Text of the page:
Why Louisiana Parents Should Teach Their Children Situational Awareness Instead of Stranger Danger
LAFAYETTE, La. (KPEL News) - Stranger Danger!
It's a phrase that parents have been instilling in their children for decades. Basically, it's the idea that any adult a child does not know could be a danger to him/her. It's meant for children to avoid being kidnapped and harmed by child predators and people with evil intentions.
But is teaching Stranger Danger enough, or even the right way to teach your children to avoid people they don't know?
Lori Fullbright - an award-winning crime reporter in Tulsa, Oklahoma - has gone viral for her thoughts on the topic as she shares what she has learned about how children react to potentially dangerous situations involving strangers. She explains how dangerously smart pedophiles have become and how they play on the inability of many children who don't fully comprehend what a stranger is, often times falling for lies such as "Will you help me find my lost puppy?" and others.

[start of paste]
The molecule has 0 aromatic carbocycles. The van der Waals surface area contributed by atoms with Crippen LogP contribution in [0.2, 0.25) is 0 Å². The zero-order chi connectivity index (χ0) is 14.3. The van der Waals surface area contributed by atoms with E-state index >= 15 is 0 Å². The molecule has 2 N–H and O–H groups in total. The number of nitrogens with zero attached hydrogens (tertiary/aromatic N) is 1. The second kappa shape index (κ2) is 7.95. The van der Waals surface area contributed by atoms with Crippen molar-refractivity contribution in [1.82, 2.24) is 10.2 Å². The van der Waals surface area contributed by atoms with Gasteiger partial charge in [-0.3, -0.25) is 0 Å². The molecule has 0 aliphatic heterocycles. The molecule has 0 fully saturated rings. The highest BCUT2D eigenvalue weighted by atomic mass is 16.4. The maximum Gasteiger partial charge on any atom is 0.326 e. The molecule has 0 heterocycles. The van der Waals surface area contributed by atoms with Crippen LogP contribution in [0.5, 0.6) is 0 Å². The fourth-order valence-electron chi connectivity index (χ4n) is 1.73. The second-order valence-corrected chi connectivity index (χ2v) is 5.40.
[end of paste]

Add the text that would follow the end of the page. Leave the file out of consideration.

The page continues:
This reminds me of a clip from the comedy series George Lopez when George is worried about his son, Max, getting harmed by a stranger while on his way to school in the mornings.
Of course, the show put a funny twist on the serious topic. But, it also showed how some children don't see an adult needing help looking for a lost puppy as being a stranger. That's because, as Fullbright puts it, pedophiles do not often appear as big, bad monsters like the term stranger might suggest.
As you saw, Fullbright instead advocates for Situational Awareness, which teaching children to use critical thinking in determining who a stranger is and who is actually trying to help them, even though the child may not know the person. Some solutions for examples of Situational Awareness that she pointed out:
- Telling the unknown adult that a parent is needed before anything else is done
- Families need to have a code word
- Prepping the child for "What would you do if..." scenarios.